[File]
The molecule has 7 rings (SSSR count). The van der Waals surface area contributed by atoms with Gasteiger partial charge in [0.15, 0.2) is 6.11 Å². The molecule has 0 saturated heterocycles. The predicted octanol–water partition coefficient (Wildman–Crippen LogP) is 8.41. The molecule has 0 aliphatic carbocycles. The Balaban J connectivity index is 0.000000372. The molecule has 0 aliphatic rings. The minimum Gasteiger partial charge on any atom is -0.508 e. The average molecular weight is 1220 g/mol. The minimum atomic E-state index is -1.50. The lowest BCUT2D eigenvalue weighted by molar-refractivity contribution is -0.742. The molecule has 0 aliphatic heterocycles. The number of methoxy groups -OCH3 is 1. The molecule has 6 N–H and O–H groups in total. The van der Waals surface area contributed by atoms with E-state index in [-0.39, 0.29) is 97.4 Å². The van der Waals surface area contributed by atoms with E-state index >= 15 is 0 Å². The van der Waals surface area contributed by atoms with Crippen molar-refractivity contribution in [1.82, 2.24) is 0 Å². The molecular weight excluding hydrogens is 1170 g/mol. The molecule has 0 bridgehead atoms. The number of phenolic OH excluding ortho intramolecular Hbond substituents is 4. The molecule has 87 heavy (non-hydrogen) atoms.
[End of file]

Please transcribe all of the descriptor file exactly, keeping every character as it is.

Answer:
The molecule has 7 rings (SSSR count). The van der Waals surface area contributed by atoms with Gasteiger partial charge in [0.15, 0.2) is 6.11 Å². The molecule has 0 saturated heterocycles. The predicted octanol–water partition coefficient (Wildman–Crippen LogP) is 8.41. The molecule has 0 aliphatic carbocycles. The Balaban J connectivity index is 0.000000372. The molecule has 0 aliphatic rings. The minimum Gasteiger partial charge on any atom is -0.508 e. The average molecular weight is 1220 g/mol. The minimum atomic E-state index is -1.50. The lowest BCUT2D eigenvalue weighted by molar-refractivity contribution is -0.742. The molecule has 0 aliphatic heterocycles. The number of methoxy groups -OCH3 is 1. The molecule has 6 N–H and O–H groups in total. The van der Waals surface area contributed by atoms with E-state index in [-0.39, 0.29) is 97.4 Å². The van der Waals surface area contributed by atoms with E-state index >= 15 is 0 Å². The van der Waals surface area contributed by atoms with Crippen molar-refractivity contribution in [1.82, 2.24) is 0 Å². The molecular weight excluding hydrogens is 1170 g/mol. The molecule has 0 bridgehead atoms. The number of phenolic OH excluding ortho intramolecular Hbond substituents is 4. The molecule has 87 heavy (non-hydrogen) atoms.